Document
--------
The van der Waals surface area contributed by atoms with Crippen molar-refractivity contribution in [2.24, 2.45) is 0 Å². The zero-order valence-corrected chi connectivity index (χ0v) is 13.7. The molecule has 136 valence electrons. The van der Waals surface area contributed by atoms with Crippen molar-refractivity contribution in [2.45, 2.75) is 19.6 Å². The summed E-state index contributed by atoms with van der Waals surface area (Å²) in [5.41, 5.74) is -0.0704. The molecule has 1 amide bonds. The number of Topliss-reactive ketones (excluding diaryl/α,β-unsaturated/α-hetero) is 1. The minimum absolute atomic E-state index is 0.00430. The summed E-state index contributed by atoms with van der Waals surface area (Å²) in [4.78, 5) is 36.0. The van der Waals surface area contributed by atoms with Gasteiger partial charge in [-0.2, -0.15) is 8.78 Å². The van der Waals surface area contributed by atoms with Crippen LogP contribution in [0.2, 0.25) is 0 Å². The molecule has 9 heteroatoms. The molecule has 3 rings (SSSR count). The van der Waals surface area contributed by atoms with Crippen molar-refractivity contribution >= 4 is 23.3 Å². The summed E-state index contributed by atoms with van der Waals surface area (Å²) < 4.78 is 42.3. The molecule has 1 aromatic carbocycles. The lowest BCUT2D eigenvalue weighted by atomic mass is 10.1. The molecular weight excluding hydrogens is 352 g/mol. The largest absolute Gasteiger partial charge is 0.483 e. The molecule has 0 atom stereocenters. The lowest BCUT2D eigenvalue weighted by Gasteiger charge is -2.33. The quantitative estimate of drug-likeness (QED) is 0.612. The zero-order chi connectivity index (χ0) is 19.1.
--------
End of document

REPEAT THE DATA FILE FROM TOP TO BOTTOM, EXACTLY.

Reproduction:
The van der Waals surface area contributed by atoms with Crippen molar-refractivity contribution in [2.24, 2.45) is 0 Å². The zero-order valence-corrected chi connectivity index (χ0v) is 13.7. The molecule has 136 valence electrons. The van der Waals surface area contributed by atoms with Crippen molar-refractivity contribution in [2.45, 2.75) is 19.6 Å². The summed E-state index contributed by atoms with van der Waals surface area (Å²) in [5.41, 5.74) is -0.0704. The molecule has 1 amide bonds. The number of Topliss-reactive ketones (excluding diaryl/α,β-unsaturated/α-hetero) is 1. The minimum absolute atomic E-state index is 0.00430. The summed E-state index contributed by atoms with van der Waals surface area (Å²) in [4.78, 5) is 36.0. The van der Waals surface area contributed by atoms with Gasteiger partial charge in [-0.2, -0.15) is 8.78 Å². The van der Waals surface area contributed by atoms with Crippen LogP contribution in [0.2, 0.25) is 0 Å². The molecule has 9 heteroatoms. The molecule has 3 rings (SSSR count). The van der Waals surface area contributed by atoms with Crippen molar-refractivity contribution >= 4 is 23.3 Å². The summed E-state index contributed by atoms with van der Waals surface area (Å²) < 4.78 is 42.3. The molecule has 1 aromatic carbocycles. The lowest BCUT2D eigenvalue weighted by atomic mass is 10.1. The molecular weight excluding hydrogens is 352 g/mol. The largest absolute Gasteiger partial charge is 0.483 e. The molecule has 0 atom stereocenters. The lowest BCUT2D eigenvalue weighted by Gasteiger charge is -2.33. The quantitative estimate of drug-likeness (QED) is 0.612. The zero-order chi connectivity index (χ0) is 19.1.